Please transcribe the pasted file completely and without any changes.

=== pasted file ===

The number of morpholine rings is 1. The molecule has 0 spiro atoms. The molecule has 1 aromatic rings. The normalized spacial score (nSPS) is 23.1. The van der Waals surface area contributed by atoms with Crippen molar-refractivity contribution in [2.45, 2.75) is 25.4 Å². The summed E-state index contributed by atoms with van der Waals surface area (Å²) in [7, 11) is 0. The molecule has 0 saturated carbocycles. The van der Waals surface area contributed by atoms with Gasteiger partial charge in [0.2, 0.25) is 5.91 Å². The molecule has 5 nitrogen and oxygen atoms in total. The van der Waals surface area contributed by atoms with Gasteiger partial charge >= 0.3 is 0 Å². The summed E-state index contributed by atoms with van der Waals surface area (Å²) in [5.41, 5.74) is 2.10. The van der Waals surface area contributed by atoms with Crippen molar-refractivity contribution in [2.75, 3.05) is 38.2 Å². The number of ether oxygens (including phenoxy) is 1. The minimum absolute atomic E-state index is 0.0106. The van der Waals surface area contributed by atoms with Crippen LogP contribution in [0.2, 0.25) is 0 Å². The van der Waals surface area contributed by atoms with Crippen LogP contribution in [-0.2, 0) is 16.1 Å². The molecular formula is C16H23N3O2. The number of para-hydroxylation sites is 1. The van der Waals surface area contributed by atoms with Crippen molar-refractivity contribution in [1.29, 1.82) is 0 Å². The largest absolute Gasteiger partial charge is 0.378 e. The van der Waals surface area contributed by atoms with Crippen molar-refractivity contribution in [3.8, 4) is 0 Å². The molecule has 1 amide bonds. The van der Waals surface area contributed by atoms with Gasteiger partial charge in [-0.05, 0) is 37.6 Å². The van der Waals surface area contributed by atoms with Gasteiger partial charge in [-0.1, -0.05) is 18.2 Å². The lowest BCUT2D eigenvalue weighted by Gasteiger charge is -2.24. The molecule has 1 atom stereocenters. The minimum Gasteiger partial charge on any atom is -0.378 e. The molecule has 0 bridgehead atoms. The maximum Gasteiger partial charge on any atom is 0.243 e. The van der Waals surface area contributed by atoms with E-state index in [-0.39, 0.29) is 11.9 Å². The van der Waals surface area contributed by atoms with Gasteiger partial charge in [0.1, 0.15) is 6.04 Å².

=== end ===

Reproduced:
The number of morpholine rings is 1. The molecule has 0 spiro atoms. The molecule has 1 aromatic rings. The normalized spacial score (nSPS) is 23.1. The van der Waals surface area contributed by atoms with Crippen molar-refractivity contribution in [2.45, 2.75) is 25.4 Å². The summed E-state index contributed by atoms with van der Waals surface area (Å²) in [7, 11) is 0. The molecule has 0 saturated carbocycles. The van der Waals surface area contributed by atoms with Gasteiger partial charge in [0.2, 0.25) is 5.91 Å². The molecule has 5 nitrogen and oxygen atoms in total. The van der Waals surface area contributed by atoms with Gasteiger partial charge >= 0.3 is 0 Å². The summed E-state index contributed by atoms with van der Waals surface area (Å²) in [5.41, 5.74) is 2.10. The van der Waals surface area contributed by atoms with Crippen molar-refractivity contribution in [2.75, 3.05) is 38.2 Å². The number of ether oxygens (including phenoxy) is 1. The minimum absolute atomic E-state index is 0.0106. The van der Waals surface area contributed by atoms with Crippen LogP contribution in [0.2, 0.25) is 0 Å². The van der Waals surface area contributed by atoms with Crippen LogP contribution in [-0.2, 0) is 16.1 Å². The molecular formula is C16H23N3O2. The number of para-hydroxylation sites is 1. The van der Waals surface area contributed by atoms with Crippen molar-refractivity contribution in [1.29, 1.82) is 0 Å². The largest absolute Gasteiger partial charge is 0.378 e. The van der Waals surface area contributed by atoms with Crippen molar-refractivity contribution in [3.8, 4) is 0 Å². The molecule has 1 amide bonds. The van der Waals surface area contributed by atoms with Gasteiger partial charge in [-0.05, 0) is 37.6 Å². The van der Waals surface area contributed by atoms with Gasteiger partial charge in [-0.1, -0.05) is 18.2 Å². The lowest BCUT2D eigenvalue weighted by Gasteiger charge is -2.24. The molecule has 1 atom stereocenters. The minimum Gasteiger partial charge on any atom is -0.378 e. The molecule has 0 bridgehead atoms. The maximum Gasteiger partial charge on any atom is 0.243 e. The van der Waals surface area contributed by atoms with E-state index in [-0.39, 0.29) is 11.9 Å². The van der Waals surface area contributed by atoms with Gasteiger partial charge in [0.1, 0.15) is 6.04 Å².